Does Mealworm (Tenebrio molitor) Can be Considered as a Functional Additive in Japanese Quails̓ Diets?

Document Type : Research Articles

Authors

1 Department of Animal Science, East Azerbaijan Agricultural and Natural Resources Research and Education Center, Agricultural Research Education and Extension Organization (AREEO), Tabriz, Iran

2 Department of Pharmaceutics, Faculty of Pharmacy, Mazandaran University of Medical Science, Sari, Iran

Abstract

This study was conducted to evaluate the effects of mealworm (Tenebrio molitor) dietary supplementation on egg production, egg traits, humoral immunity and ileal microbiota in Japanese quails. A hundred and twenty female Japanese quails (Coturnix coturnix japonica) were used in a completely randomized design with three treatments, five replicates, and eight birds in each replicate. Experimental diets included: basal diet (without any additives), basal diet + 0.1% full-fat mealworm powder, basal diet + 0.2% mealworm powder. The experiment lasted five weeks, and the quails had free access to the feed and water. The results showed that mealworm supplementation did not have any significant effect on feed conversion ratio of the quails during the whole period of the experiment. At the 5th week of the experiment, egg weight and egg mass of the quails fed with mealworm increased linearly, and the feed intake of the birds fed with 0.1% mealworm was different quadratically. Different levels of mealworm powder supplementation increased egg albumen weight and yolk height linearly during the whole period of the experiment. Adding mealworm powder increased antibody titer against sheep red blood cell in laying quails on 89 and 96 d of age. It is concluded that mealworm supplementation at the level of 0.1% improved egg weight, egg production, albumen weight, yolk height, and humoral immunity of Japanese laying quails, so it has the potential to be considered as an organic functional additive in quails' diet.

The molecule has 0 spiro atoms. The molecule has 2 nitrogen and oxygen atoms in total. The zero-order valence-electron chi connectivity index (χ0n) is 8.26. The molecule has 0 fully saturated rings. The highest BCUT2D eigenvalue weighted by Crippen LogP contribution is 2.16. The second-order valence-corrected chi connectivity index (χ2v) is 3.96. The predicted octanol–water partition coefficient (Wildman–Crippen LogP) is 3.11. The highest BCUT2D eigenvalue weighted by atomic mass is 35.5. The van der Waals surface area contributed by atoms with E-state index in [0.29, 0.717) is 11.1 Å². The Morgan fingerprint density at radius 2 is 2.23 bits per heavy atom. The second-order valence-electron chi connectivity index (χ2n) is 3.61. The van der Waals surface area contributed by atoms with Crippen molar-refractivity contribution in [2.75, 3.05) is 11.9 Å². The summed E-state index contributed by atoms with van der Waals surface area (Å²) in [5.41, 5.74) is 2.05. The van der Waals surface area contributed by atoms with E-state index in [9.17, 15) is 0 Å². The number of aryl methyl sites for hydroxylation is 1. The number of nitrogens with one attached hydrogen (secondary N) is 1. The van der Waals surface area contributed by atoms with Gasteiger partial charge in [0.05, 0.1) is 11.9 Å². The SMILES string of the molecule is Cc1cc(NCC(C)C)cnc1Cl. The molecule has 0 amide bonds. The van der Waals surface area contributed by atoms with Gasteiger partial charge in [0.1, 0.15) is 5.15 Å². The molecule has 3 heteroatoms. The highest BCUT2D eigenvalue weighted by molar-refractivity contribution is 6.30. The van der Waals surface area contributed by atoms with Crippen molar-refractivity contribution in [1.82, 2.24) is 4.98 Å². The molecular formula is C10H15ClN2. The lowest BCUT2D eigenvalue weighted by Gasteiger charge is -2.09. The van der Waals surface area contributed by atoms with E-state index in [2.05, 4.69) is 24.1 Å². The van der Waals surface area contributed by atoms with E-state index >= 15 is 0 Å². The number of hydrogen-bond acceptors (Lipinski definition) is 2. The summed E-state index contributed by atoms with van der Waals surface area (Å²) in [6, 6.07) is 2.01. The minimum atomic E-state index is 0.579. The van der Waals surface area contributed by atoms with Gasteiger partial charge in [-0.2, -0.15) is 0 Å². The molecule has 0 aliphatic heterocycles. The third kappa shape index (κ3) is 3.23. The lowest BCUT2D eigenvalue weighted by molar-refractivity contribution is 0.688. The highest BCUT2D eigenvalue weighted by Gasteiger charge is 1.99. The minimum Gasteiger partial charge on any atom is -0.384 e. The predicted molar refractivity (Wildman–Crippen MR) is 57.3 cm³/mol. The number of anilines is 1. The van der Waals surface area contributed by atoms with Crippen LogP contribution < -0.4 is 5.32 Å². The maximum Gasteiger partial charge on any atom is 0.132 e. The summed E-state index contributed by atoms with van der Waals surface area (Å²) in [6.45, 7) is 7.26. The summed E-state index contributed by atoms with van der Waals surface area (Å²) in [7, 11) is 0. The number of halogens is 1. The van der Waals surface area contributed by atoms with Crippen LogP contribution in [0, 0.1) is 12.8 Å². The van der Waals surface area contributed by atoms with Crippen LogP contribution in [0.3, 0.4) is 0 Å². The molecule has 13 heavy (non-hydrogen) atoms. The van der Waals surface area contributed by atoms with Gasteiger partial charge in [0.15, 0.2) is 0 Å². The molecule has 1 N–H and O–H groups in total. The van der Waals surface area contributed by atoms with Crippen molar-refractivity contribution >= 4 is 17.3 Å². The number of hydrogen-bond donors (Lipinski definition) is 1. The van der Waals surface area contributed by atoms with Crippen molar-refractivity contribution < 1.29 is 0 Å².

Keywords


INTRODUCTION

Using insects in poultry diet as a protein supplement is a way that can help to reduce the feed cost (Khusro et al. 2012), because agricultural by-products and wastes can be used for rearing insects that have high nutritional value (Bava et al. 2019). It is well known that chicken eat insects during all periods of their life when rearing in an outdoor system (Bovera et al. 2015). In fact, insects are natural source of protein for the birds in the wildlife (Al-Qazzaz et al. 2016), and many researchers have applied insects as a substitute for soybean meal or fish meal in commercial poultry feed without any negative effect on the birds’ performance; in laying hen (Agunbiade et al. 2007; Amao et al. 2010; Al-Qazzaz et al. 2016; Maurer et al. 2016), in broiler chicken (Bovera et al. 2015; Khan et al. 2018; Kierończyk et al. 2018; Velten et al. 2018; Dillak et al. 2019) and in meat quails (Zadeh et al. 2019). Also, the FAO reported that using insects in human food and animal feed is a good way for decreasing penury (FAO, 2010). Rumpold and Oliver (2013) found that insects have different orders such as Diptera (black soldier fly, housefly), Coleoptera (mealworms), Megadrilacea (earthworm), Lepidoptera (silkworm and Cirina forda) and Orthoptera (grasshoppers, locust and crickets). Regards to different insect species, gender, their life stage, diet, and the environment, it was reported that insects contain 38 to 76% crude protein, and 14 to 43% crude fat (Józefiak et al. 2016a; Józefiak et al. 2018). Besides, some insect species contain bioactive antimicrobial or antifungal peptides or polypeptides that may help to overcome critical challenges such as antibiotic-resistant infection (Manniello et al. 2021). Tenebrio molitor is one of the insects that can be mass-reared due to its ability to use several substances as feed ingredients (Chia, 2019). Linnaeus was the first researcher who described Tenebrio molitor in 1758. Bovera et al. (2016) reported that using Tenebrio molitor in broilers’ diet improved the feed conversion ratio (FCR) and immune response of the birds. It was reported that using 5% black soldier fly larvae in the diet of laying hens improved their egg production, but the birds’ feed intake was not changed by insect consumption (Al-Qazzaz et al. 2016). Józefiak et al. (2018) reported that 0.2% supplementation of T. molitor and H. illucens increased feed intake (FI) of broiler chickens. In another experiment, Józefiak et al. (2018) found that adding 0.2% to broilers' diets of S. lateralis improved the birds’ body weight gain, feed intake (FI) and FCR. This study evaluated the effects of mealworm (Tenebrio molitor) supplementation in small amounts on egg production, egg traits, humoral immunity and ileal microbiota in laying Japanese quails.